April 23, 2021

UK Zookeepers Self-Isolate In The Park To Take Care For The Animals During The Pandemic Situation

During these lock-down times, some people will be remembered for their heroism. Among doctors, nurses, social workers, customer services, a group of Paradise Park‘s workers deserve some appreciation too!

Image credits: Paradise Park

Izzy Wheatley, Sarah-Jane Jelbert, Emily Foden and Layla Richardson are doing a selfless act staying close to animals in the zoo during these pandemic times, looking after them. And they’ll be doing this for at least three months on lockdown, as they announced this on their Facebook page. On their announcement, they also stated that the zoo will be closed for visitors until the pandemic situation gets better.

“All our keepers are really dedicated to the animals, but some also have vulnerable family members at home. When they heard the advice about self-isolating to combat the coronavirus, they had to make a decision about whether to stay away from work and isolate with their families. But then they suggested that they could come and stay in the house at Paradise Park to be there for the birds every day without risking the health of their families,” explained Alison Hales, Director of Paradise Park.

Image credits: Paradise Park

Image credits: Paradise Park

And as the director stated, the volunteering zookeepers are doing this also for precautionary reasons. As they have vulnerable family members at home, as Izzy, one of the volunteers explained, ‘if worse comes to worst and all of the zookeeping staff is unable to work, at least she and her three colleagues will be able to pick up the pace in taking care of the animals.’

Paradise Park hosts over 1,200 birds as well as a number of various mammals like red pandas, red squirrels, Asian otters, harvest mice, and the Fun Farm animals. With over a thousand animals living in the zoo, looking after, feeding, cleaning, nursing, and doing other vital activities is no easy task even without the pandemic over one’s shoulder. So this Monday they made a request asking for donations to keep offering their best care for the animals.

Being asked if the animals are reacting to the fact that there are no visitors coming to see them these days, Alison said: “We are keeping to the Park’s routines, like twice-daily penguin feeding times (can be seen on our webcam) so that they would not notice too much difference. Also, spring is in the air and many pairs of birds only have to pair up and nest-building on their minds.”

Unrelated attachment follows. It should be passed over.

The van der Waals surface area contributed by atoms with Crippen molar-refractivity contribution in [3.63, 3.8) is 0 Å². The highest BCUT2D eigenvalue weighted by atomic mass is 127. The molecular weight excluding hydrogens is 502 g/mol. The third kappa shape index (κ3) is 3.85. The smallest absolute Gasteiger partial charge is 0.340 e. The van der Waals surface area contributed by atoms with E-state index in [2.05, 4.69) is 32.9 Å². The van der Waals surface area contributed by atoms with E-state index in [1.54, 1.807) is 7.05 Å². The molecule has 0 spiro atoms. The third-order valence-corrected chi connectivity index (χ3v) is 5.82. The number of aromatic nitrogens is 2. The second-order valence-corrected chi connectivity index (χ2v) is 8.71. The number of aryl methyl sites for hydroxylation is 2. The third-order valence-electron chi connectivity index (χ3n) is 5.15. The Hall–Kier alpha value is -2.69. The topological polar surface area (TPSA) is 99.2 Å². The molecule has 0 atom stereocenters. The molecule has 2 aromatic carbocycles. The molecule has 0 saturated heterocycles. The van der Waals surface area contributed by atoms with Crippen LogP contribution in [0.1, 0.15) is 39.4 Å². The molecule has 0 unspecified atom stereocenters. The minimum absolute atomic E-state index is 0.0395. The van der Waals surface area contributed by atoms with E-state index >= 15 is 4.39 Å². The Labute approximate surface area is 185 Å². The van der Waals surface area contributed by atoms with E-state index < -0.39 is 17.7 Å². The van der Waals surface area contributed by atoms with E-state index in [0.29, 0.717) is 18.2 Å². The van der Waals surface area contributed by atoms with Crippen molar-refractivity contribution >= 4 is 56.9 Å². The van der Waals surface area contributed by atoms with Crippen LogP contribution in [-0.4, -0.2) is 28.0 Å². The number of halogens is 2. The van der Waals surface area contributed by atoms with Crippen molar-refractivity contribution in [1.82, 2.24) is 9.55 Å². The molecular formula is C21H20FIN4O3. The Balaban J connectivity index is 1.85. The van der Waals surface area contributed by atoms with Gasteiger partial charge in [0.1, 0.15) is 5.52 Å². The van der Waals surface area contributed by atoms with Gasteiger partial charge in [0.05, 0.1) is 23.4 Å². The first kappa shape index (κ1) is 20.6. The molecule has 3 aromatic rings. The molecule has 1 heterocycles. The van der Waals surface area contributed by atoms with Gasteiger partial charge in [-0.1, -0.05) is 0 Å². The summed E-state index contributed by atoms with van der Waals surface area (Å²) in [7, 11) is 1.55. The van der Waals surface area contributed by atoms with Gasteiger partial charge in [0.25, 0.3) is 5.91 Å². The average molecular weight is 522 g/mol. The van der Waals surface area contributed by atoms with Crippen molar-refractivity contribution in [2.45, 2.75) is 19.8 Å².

She continues: “However, we have many different kinds of parrots here (we are home to the World Parrot Trust), some in small colonies and others in pairs and I do feel the friendliest of these are wondering where everyone is. Some parrots interact with people a lot, for instance Max and Cocky, the pair of Umbrella Cockatoos were shouting ‘hello’ really loud to me this morning and I thought they were pleased to see me.”

Image credits: Paradise Park

Image credits: Paradise Park

Image credits: Paradise Park

Zookeepers said that they’re keeping the daily caring routine for the animals, including the ones with the Humboldt penguins. Starting on Easter, the zoo will begin doing what they call Photocalls — a handful of visitors are chosen to help with feeding the penguins, to pet them, and to take photos.

They are also keeping up with the schedule to train their eagles, vultures, hawks, and a number of other bird species who take part in the zoo’s free-flying displays that take place during the summer.

Needless to say, self-quarantine at the zoo has its perks, as Alison of Paradise Park explains: “It’s magical to walk around once all the feeding and cleaning has been done, quietly observing the birds going about their business. You can chat to your special bird friends for a bit longer, but the best bit is waking up to a tropical dawn chorus in deepest Cornwall!”

Image credits: Paradise Park

Image credits: Paradise Park

Image credits: Paradise Park

Here are some of the reactions people had towards this selfless act: